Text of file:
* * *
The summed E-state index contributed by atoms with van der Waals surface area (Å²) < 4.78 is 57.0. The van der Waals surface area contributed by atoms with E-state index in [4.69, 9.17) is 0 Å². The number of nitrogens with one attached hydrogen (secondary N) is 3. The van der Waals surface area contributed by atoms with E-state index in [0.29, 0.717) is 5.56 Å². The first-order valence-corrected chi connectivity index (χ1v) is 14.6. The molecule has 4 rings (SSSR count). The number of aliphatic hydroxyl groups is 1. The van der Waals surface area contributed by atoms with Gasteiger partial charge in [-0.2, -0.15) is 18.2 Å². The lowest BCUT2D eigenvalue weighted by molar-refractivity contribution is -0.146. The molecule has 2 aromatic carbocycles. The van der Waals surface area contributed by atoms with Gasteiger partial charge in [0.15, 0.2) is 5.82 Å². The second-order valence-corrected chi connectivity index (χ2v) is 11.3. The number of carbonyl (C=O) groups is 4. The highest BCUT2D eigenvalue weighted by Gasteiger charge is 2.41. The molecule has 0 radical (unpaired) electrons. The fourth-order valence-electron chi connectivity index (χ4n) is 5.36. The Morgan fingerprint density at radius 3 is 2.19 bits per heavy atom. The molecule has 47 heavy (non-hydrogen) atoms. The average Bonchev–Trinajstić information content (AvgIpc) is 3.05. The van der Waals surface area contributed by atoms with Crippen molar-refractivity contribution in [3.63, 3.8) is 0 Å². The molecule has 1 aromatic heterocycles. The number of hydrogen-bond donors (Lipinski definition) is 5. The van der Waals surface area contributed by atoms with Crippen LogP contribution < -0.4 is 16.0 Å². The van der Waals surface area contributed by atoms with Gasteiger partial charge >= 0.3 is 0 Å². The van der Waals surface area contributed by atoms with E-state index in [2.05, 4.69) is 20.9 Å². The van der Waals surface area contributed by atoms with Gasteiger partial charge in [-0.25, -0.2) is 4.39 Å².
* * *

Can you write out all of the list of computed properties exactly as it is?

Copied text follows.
The summed E-state index contributed by atoms with van der Waals surface area (Å²) < 4.78 is 57.0. The van der Waals surface area contributed by atoms with E-state index in [4.69, 9.17) is 0 Å². The number of nitrogens with one attached hydrogen (secondary N) is 3. The van der Waals surface area contributed by atoms with E-state index in [0.29, 0.717) is 5.56 Å². The first-order valence-corrected chi connectivity index (χ1v) is 14.6. The molecule has 4 rings (SSSR count). The number of aliphatic hydroxyl groups is 1. The van der Waals surface area contributed by atoms with Gasteiger partial charge in [-0.2, -0.15) is 18.2 Å². The lowest BCUT2D eigenvalue weighted by molar-refractivity contribution is -0.146. The molecule has 2 aromatic carbocycles. The van der Waals surface area contributed by atoms with Gasteiger partial charge in [0.15, 0.2) is 5.82 Å². The second-order valence-corrected chi connectivity index (χ2v) is 11.3. The number of carbonyl (C=O) groups is 4. The highest BCUT2D eigenvalue weighted by Gasteiger charge is 2.41. The molecule has 0 radical (unpaired) electrons. The fourth-order valence-electron chi connectivity index (χ4n) is 5.36. The Morgan fingerprint density at radius 3 is 2.19 bits per heavy atom. The molecule has 47 heavy (non-hydrogen) atoms. The average Bonchev–Trinajstić information content (AvgIpc) is 3.05. The van der Waals surface area contributed by atoms with Crippen molar-refractivity contribution in [3.63, 3.8) is 0 Å². The molecule has 1 aromatic heterocycles. The number of hydrogen-bond donors (Lipinski definition) is 5. The van der Waals surface area contributed by atoms with Crippen LogP contribution < -0.4 is 16.0 Å². The van der Waals surface area contributed by atoms with Gasteiger partial charge >= 0.3 is 0 Å². The van der Waals surface area contributed by atoms with E-state index in [2.05, 4.69) is 20.9 Å². The van der Waals surface area contributed by atoms with Gasteiger partial charge in [-0.25, -0.2) is 4.39 Å².